Not enough to fly the model, to much to land. The landing broke one blade of the prop off. The resulting unbalance completely destroyed the front of the model, from the wing leading edge forward. Some of the destroyed model parts included 1/4 inch aircraft plywood sheeting.

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Old 04-08-2014, 06:32 AM   #9
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Originally Posted by Beemerider View Post
This may have a simple answer but my brain doesn't work quite as well as it once did so I thought I'd ask.

I have a new 2m sailplane (powered). To balance properly a considerable amount of weight will have to be added to the nose. Of course that weight will be right up against the motor and probably upwards of 6 oz. The plane has a good size aluminum spinner (50mm) with alot of empty space in the spinner. I'm thinking about melting a certain amount of lead and weighting the spinner. Of course it has to be done in such a manner as to be perfectly even and then a hole drilled back thru the center for the attaching screw. But I'm thinking the further you can place weight---the less you need. Is this worth pursuing or am I way off base?
Methinks trying to make a weight with lead and getting it balanced properly would be a real problem.

It would be a lot easier to do it with a round piece of brass machined with a lathe. But even still, that is a lot of weight to hang on the front of an electric motor. And, it might be that the motors bearings are rated more for thrust loads then heavy weights hanging off the motor shaft.

I do believe they make heavy prop nuts for glow engines, but don't think they would work with a sailplane's folding prop. Those glow engine bearings are much more robust than the bearings in a motor of perhaps 400 watts or so.

What I've done, where heavier batteries would not fit, was make a suitable weight out of lead shot and epoxy. Mix it up, and glue it to the model as far forward as you can get it. I've also cut off the nose of my sailplanes, and extended the nose three or four inches to allow proper balance. But, that was in the days of kit built models, where access to the same exact covering material was not an issue.

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Old 04-08-2014, 06:53 AM   #10
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+1 on the comments about reducing weight at the tail, you should exhaust all options on lightening up the tail end before contemplating adding significant weight in the nose.
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Old 04-08-2014, 02:20 PM   #11
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Originally Posted by JetPlaneFlyer View Post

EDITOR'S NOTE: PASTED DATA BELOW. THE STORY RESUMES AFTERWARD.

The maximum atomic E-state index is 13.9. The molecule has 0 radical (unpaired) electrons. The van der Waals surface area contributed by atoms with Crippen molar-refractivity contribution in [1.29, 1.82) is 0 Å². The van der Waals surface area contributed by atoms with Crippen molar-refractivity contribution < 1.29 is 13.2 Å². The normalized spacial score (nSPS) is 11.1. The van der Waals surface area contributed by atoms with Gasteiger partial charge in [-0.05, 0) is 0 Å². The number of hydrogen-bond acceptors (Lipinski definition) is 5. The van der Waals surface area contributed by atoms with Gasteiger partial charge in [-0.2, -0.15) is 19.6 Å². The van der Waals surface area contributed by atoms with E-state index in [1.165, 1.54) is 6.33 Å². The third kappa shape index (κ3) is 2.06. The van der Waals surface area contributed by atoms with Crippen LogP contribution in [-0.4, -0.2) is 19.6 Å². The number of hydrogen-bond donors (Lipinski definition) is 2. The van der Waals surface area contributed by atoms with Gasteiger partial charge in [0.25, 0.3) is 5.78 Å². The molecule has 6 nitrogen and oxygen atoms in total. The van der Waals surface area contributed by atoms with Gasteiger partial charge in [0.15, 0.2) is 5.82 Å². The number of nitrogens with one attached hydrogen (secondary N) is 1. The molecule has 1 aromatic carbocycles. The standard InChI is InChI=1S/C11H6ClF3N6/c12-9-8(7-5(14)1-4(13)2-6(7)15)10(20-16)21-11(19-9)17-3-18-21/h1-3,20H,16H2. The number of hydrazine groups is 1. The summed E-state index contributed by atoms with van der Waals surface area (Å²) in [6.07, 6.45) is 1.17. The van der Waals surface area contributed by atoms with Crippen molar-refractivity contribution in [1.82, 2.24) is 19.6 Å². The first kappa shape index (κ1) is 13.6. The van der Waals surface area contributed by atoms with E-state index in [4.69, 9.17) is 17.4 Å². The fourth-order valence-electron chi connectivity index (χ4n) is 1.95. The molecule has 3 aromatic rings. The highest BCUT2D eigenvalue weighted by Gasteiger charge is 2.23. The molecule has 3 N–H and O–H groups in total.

+1 on the comments about reducing weight at the tail, you should exhaust all options on lightening up the tail end before contemplating adding significant weight in the nose.
...If for no other reason that this is a sailplane; it's supposed to float, not bore through the air!

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Old 04-08-2014, 03:34 PM   #12
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I have a little maxim :

Tail light or Nose Useful.

Basically if I can't lighten up the tail end - I make the nose weight work for it's keep ... bigger battery, better spinner etc. Only then do I resort to lead .. and then I use car wheel weights - the stick-on ones.

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Old 04-08-2014, 04:57 PM   #13
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That is a good philosophy, Solent. Ideally, every gram/ounce that goes into a plane should have earned it's ticket. IMO the amount of 'dead' weight in a plane is proportional to the lack of imagination used in building it.

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Old 04-09-2014, 06:55 AM   #14
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Originally Posted by FlyWheel View Post
That is a good philosophy, Solent. Ideally, every gram/ounce that goes into a plane should have earned it's ticket. IMO the amount of 'dead' weight in a plane is proportional to the lack of imagination used in building it.

Back in the mid 1980's I had a pair of Craftaire Viking sailplanes with 120 inch wingspan, 1200 square inches and some lead in the nose for balance.

One of them was converted to electric power with an Astroflight Geared 40 motor and an 18 cell Nickel Cadmium battery. That added about a pound and a half of weight to the model, as compared to the other model with lead in the nose.